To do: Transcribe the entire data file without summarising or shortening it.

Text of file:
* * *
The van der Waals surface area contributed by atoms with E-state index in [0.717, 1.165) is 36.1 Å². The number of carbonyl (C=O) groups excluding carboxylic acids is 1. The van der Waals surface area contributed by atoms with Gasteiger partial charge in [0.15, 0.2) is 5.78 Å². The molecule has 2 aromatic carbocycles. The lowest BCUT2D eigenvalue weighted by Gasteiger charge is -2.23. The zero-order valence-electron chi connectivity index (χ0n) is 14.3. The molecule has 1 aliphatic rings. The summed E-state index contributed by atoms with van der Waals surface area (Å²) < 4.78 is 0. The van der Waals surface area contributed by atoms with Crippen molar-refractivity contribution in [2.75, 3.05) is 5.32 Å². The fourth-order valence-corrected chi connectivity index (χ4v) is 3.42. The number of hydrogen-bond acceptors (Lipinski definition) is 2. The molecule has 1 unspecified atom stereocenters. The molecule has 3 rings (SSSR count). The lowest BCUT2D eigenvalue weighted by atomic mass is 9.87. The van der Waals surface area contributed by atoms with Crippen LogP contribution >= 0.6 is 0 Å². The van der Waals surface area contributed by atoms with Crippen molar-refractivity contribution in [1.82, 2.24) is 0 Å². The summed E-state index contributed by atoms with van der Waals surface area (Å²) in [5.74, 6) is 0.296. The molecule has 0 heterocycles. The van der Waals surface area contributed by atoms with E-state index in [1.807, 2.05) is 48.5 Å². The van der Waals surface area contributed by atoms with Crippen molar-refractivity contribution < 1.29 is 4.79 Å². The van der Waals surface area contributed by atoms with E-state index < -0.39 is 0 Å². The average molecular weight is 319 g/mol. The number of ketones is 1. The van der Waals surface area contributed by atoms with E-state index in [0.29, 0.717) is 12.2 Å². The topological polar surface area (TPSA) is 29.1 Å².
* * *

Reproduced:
The van der Waals surface area contributed by atoms with E-state index in [0.717, 1.165) is 36.1 Å². The number of carbonyl (C=O) groups excluding carboxylic acids is 1. The van der Waals surface area contributed by atoms with Gasteiger partial charge in [0.15, 0.2) is 5.78 Å². The molecule has 2 aromatic carbocycles. The lowest BCUT2D eigenvalue weighted by Gasteiger charge is -2.23. The zero-order valence-electron chi connectivity index (χ0n) is 14.3. The molecule has 1 aliphatic rings. The summed E-state index contributed by atoms with van der Waals surface area (Å²) < 4.78 is 0. The van der Waals surface area contributed by atoms with Crippen molar-refractivity contribution in [2.75, 3.05) is 5.32 Å². The fourth-order valence-corrected chi connectivity index (χ4v) is 3.42. The number of hydrogen-bond acceptors (Lipinski definition) is 2. The molecule has 1 unspecified atom stereocenters. The molecule has 3 rings (SSSR count). The lowest BCUT2D eigenvalue weighted by atomic mass is 9.87. The van der Waals surface area contributed by atoms with Crippen LogP contribution >= 0.6 is 0 Å². The van der Waals surface area contributed by atoms with Crippen molar-refractivity contribution in [1.82, 2.24) is 0 Å². The summed E-state index contributed by atoms with van der Waals surface area (Å²) in [5.74, 6) is 0.296. The molecule has 0 heterocycles. The van der Waals surface area contributed by atoms with E-state index in [1.807, 2.05) is 48.5 Å². The van der Waals surface area contributed by atoms with Crippen molar-refractivity contribution < 1.29 is 4.79 Å². The van der Waals surface area contributed by atoms with E-state index < -0.39 is 0 Å². The average molecular weight is 319 g/mol. The number of ketones is 1. The van der Waals surface area contributed by atoms with E-state index in [0.29, 0.717) is 12.2 Å². The topological polar surface area (TPSA) is 29.1 Å².